The debate in one sense is about the legitimacy of utilizing different cultural ways of knowing, different belief systems and frames of reference to inform the way in which services are delivered to diverse populations. It’s also more importantly about sharing power, changing the way we engage with families and children, and implementing processes that support families and communities to become active participants in capacity building efforts versus passive recipients of services. Everyone learns and benefits from such a process. Here are some of the things I have learned.
¨ Mitigating disproportionality is hard work that requires highly skilled professionals, who are willing to try new approaches, take risks and share power by engaging in shared decision making to achieve shared goals.
¨ Cultural competence is hard work that requires vigilance in recognizing my preconceived notions, and having the discipline to manage them in order to mitigate decision bias; as well as the humility to learn about and effectively utilize the cultural norms of diverse children, families and communities in my professional practice.
¨ Partnering and collaborating is hard work that requires checking my ego at the door in order to listen and problem solve utilizing the synergy of multiple ideas; sharing power and engaging in shared decision making; releasing my need for individual recognition in order to take pride in shared accomplishments; learning from our mistakes as a team versus blaming individuals; and realizing we really do achieve more together.
¨ Systems change is hard work that too often requires failing in order to uncover the learning that is the key to success, the secret—don’t stop, don’t go backwards—just keep moving forward by engaging in the next indicated action.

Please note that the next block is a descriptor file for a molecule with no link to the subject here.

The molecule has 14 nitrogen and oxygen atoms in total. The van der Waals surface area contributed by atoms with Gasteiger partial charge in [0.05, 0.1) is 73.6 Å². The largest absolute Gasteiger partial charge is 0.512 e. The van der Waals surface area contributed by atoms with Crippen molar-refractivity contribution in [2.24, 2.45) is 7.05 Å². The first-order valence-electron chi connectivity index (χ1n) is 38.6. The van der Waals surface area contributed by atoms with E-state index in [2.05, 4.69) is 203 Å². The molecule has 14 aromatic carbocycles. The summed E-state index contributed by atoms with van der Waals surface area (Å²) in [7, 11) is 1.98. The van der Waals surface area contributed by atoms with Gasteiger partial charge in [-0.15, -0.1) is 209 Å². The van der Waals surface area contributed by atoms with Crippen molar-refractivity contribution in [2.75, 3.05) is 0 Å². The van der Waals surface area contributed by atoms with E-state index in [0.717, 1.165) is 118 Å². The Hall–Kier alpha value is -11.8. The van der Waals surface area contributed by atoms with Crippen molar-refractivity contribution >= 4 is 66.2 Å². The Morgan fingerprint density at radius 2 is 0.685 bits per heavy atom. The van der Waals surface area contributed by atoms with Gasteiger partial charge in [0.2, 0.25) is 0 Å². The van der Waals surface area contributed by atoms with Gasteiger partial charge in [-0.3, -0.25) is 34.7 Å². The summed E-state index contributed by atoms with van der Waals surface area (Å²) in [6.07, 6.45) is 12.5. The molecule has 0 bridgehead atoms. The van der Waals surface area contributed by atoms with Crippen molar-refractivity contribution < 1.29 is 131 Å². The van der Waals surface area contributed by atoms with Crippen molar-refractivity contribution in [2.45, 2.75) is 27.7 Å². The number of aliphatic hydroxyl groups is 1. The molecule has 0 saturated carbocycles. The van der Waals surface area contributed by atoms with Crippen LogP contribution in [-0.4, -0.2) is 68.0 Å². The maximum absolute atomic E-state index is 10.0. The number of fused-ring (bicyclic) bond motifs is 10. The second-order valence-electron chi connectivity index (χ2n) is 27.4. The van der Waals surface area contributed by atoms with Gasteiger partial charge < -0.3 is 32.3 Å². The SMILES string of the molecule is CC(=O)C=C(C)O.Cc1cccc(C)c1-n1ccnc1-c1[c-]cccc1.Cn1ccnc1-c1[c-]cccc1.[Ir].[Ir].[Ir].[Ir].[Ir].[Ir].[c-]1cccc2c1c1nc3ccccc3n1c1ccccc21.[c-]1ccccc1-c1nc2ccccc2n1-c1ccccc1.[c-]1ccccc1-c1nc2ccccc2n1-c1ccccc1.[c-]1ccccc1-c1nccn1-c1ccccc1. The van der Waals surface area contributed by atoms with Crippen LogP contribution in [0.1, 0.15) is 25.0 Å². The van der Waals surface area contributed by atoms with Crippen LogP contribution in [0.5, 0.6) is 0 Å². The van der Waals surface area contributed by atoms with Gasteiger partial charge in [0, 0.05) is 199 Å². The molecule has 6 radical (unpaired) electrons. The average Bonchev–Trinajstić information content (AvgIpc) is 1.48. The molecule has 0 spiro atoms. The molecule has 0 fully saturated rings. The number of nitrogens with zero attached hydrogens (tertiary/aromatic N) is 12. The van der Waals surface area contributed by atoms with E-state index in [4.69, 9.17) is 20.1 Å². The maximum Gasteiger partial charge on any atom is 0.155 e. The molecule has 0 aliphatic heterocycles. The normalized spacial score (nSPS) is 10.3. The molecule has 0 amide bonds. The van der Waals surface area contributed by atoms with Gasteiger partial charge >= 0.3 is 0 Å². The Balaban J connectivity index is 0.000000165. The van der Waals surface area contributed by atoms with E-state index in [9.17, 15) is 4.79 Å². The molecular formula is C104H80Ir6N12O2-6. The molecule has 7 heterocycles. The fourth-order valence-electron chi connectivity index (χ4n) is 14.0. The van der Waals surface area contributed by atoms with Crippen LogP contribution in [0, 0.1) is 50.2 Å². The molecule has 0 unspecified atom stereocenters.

My greatest learning, however, was the power of an organization’s values to shape individual perspectives and behaviors. I’ve taught this theoretically for years, but I experienced it during the life of this project. The more we understood the underpinning values—safety and respect through shared decision making—the more they became apart of our team’s frame of reference and operating norms. As I participated in the codification of this unique social work practice model, I realized how much I believed in its tenets. It became less about me and more about “us” and our shared goals. It became important to accomplish our goals within a relationship that was respectful, and empowering versus competitive. During the project the individual capacity of the partnership increased as well as our collective capacity.
"The Importance of a Culturally Competent Approach: A Learning Journey"
(Wanda L. Hackett, Ph.D. Organization Psychologist, Project Manager)
The attached document (please click the button below download), the C2P2 Manual - BRIDGES TO ENGAGEMENT - summarizes moments along the way of a unique expedition in systems change, which will continue as you, the reader, become a part of the process. As such, our contribution to systems change is not at an end—but at a beginning, with your work.